Let $q$ be a prime power, and $D$ a non-commutative division algebra (skew field) over $\mathbb{F}_q$ (the finite field with $q$ elements) such that the center $C(D)$ equals $\mathbb{F}_q$.

Question 1: Do such division algebras exist? Are there "simple" examples?

The only non-commutative division algebras over finite fields I know are skew Laurent series. E.g. $D=\mathbb F_{q^2}((t))$, where $t$ induces by conjugation on the coefficients $c\in\mathbb F_{q^2}$ the unique involutory field automorphism, i.e. $tc = c^qt$.

Then $\mathbb F_q$ embeds into $D$, but $C(D)$ is infinite as it contains all even powers of $t$. Maybe the construction can be modified to make the center finite? I am not quite sure where to look for more information or examples. All literature I found so far deals primarily with finite-dimensional division algebras.

Question 2: What are good references on infinite dimensional division algebras? Books, articles, surveys, anything?

Based on an example for such an object, I hope to get a better feeling for the following problem: We now also have an automorphism $\gamma$ of $D$ of order 1 or 2, and an involutory anti-automorphism $\sigma$ of $D$.

Call a (commutative!) subfield $\mathbb K$ of $D$ nice if $\gamma$ and $\sigma$ restrict to it, i.e. if $\mathbb K^\sigma = \mathbb K = \mathbb K^\gamma$.

Question 3: What can be said about the nice subfields of $D$? In particular, how large can one make nice subfields; are there infinite ones?

Clearly the (finite) center is nice. And I think that one can always find a nice subfield with $q^2$ elements, but beyond that... ? Maybe looking at some special cases helps:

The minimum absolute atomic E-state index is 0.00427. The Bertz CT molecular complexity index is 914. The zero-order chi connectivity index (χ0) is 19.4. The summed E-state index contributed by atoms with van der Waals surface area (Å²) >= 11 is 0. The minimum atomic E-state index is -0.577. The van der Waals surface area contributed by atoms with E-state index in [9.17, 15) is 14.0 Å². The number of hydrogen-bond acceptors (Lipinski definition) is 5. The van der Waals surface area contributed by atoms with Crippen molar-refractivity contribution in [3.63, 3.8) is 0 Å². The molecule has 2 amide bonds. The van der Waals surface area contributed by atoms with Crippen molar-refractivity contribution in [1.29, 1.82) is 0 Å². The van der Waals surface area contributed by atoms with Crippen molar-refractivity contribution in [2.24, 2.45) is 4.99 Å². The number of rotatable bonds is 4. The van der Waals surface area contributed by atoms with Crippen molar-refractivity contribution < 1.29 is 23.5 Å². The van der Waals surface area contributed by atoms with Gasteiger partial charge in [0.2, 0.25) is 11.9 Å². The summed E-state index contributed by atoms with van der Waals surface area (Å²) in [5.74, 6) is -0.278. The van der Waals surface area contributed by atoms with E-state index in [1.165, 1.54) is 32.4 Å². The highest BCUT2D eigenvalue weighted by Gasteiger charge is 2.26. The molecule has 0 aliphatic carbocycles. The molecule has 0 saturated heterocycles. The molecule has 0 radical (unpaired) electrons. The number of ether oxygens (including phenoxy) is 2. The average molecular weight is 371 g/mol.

Question 4: What can we say if $\gamma$ is trivial?

If $D$ contains an element $t$ of infinite (multiplicative) order, then we get an infinite nice subfield: Either $t+t^\sigma$ has infinite order and then we can adjoin that to the center; or else, let $n$ be its finite order. Then $1=(t+t^\sigma)^{np}=t^{np}+(t^{np})^\sigma$, hence $t^{np}$ (which has infinite order) commutes with $(t^{np})^\sigma$ can we can adjoin that to the center. This motivates

Question 5: Does $D$ necessarily contain an element of infinite (multiplicative) order?

Of course one can now look at further special cases of my problem, e.g. the case that $\gamma$ and $\sigma$ commute seems to be in reach. But this still seems pretty far from the general question.


1 Answer 1


PM Cohn's "Skew fields: Theory of general divison rings", CUP 1995 should prove a valuable reference.

In particular, Proposition 2.3.5 states that for each field $k$ there is a skew field $D$ whose centre is $k$ and such that $D$ is infinite-dimensional over $k$.

  • $\begingroup$ Thanks Guntram. Our library doesn't have that book, and Google Books skips exactly over 2.3.5 ... but I managed to finally locate the proposition with help of Amazon's book preview, and it answers my first question quite nicely! $\endgroup$
    – Max Horn
    Dec 3, 2010 at 18:41

Your Answer

By clicking “Post Your Answer”, you agree to our terms of service and acknowledge that you have read and understand our privacy policy and code of conduct.

Not the answer you're looking for? Browse other questions tagged or ask your own question.